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    By Dylon Jones and Josh Moss

    Forty-seven years ago, on Sept. 26, 1972, Asylum of Satan premiered at the Vogue Theater in St. Matthews. The movie, shot by the late Louisville filmmaker William Girdler at a Glenview estate, riled up Courier-Journal critic William Mootz. In his review, Mootz wrote: “It was the kind of film that made your average homemade movies about kiddie birthday parties look like high art.” Oh, and also: “wretched movie,” “abortive attempt,” “trash,” “isn’t likely to replace bourbon, horses or” — remember, this was the ’70s — “beautiful women as one of Louisville’s principal tourist attractions.” (Another reminder that Asylum of Satan came out almost a half-century ago: “Blind Girl,” “Cripple” and “Mute” appear as character names during the credits.)

    The guess-you-could-call-it-a-plot: A woman arrives at “Pleasant Hill Hospital” (spoiler: IT’S ACTUALLY THE ASYLUM OF SATAN) and her fiancé attempts to rescue her. Highpoints include sinister air vents, sinister pipe organs, sinister goatees, sinister French accents, sinister close-ups of candles, sinister cross-dressing. And the calmest reaction in the history of motion pictures to a severed head being delivered on a police detective’s desk.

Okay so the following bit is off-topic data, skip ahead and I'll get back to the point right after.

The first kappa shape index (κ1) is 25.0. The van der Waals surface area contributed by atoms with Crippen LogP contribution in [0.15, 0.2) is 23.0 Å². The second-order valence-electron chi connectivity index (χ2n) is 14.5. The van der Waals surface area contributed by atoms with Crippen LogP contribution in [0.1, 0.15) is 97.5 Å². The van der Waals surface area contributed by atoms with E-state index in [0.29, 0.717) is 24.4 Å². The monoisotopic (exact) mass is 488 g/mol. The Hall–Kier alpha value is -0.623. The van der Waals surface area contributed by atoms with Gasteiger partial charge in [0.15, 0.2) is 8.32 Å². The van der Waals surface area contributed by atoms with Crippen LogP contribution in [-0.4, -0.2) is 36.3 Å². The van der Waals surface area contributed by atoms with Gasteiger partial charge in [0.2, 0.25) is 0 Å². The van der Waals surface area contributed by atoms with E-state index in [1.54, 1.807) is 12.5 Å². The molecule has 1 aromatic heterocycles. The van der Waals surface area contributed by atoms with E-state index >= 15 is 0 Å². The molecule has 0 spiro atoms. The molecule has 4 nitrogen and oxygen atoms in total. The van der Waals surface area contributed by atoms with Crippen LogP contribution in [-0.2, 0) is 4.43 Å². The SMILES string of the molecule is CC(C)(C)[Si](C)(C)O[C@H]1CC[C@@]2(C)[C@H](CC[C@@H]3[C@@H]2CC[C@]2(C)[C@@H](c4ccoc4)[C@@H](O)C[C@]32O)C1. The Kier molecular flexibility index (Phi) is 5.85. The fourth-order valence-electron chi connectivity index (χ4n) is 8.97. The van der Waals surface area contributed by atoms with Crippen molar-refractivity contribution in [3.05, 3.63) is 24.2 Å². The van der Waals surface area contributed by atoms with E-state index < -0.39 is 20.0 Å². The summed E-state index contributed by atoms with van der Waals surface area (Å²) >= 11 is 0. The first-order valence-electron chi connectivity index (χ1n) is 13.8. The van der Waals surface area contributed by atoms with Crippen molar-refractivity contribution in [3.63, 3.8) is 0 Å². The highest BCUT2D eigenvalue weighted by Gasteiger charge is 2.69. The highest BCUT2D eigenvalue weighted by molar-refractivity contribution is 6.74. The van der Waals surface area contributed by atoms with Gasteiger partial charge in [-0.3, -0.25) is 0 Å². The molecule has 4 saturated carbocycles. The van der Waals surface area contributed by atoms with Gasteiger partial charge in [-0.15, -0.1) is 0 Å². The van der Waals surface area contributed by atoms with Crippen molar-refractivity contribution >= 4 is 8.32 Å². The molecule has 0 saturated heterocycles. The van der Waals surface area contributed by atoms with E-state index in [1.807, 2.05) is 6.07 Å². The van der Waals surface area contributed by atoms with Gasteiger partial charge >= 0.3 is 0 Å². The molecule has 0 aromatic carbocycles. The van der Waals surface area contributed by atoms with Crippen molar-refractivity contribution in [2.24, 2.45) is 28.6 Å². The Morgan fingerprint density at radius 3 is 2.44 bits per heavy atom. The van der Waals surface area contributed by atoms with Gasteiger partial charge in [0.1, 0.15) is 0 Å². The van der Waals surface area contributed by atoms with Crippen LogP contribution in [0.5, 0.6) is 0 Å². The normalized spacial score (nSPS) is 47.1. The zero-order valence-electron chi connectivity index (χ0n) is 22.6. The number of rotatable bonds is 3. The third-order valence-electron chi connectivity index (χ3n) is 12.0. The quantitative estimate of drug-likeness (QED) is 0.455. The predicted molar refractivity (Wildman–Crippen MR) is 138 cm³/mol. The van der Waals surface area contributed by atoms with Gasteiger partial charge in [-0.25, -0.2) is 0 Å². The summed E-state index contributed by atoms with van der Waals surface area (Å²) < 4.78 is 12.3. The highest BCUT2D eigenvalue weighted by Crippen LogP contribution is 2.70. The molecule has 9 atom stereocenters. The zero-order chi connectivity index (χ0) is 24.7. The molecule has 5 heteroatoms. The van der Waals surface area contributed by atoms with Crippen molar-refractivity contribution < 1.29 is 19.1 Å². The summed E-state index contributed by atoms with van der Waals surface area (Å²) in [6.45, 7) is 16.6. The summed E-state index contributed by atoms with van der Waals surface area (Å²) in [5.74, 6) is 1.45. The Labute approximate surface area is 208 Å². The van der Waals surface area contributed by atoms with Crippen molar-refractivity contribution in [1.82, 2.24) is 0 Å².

You can watch Asylum of Satan on YouTube. Or just read this nine-scene recap below.

    This originally appeared in the September 2019 issue of Louisville Magazine under the headline “Funning With the Devil.” To subscribe to Louisville Magazineclick here. To find us on newsstands, click here.

    Cover photo: Asylum of Satan // IMDB


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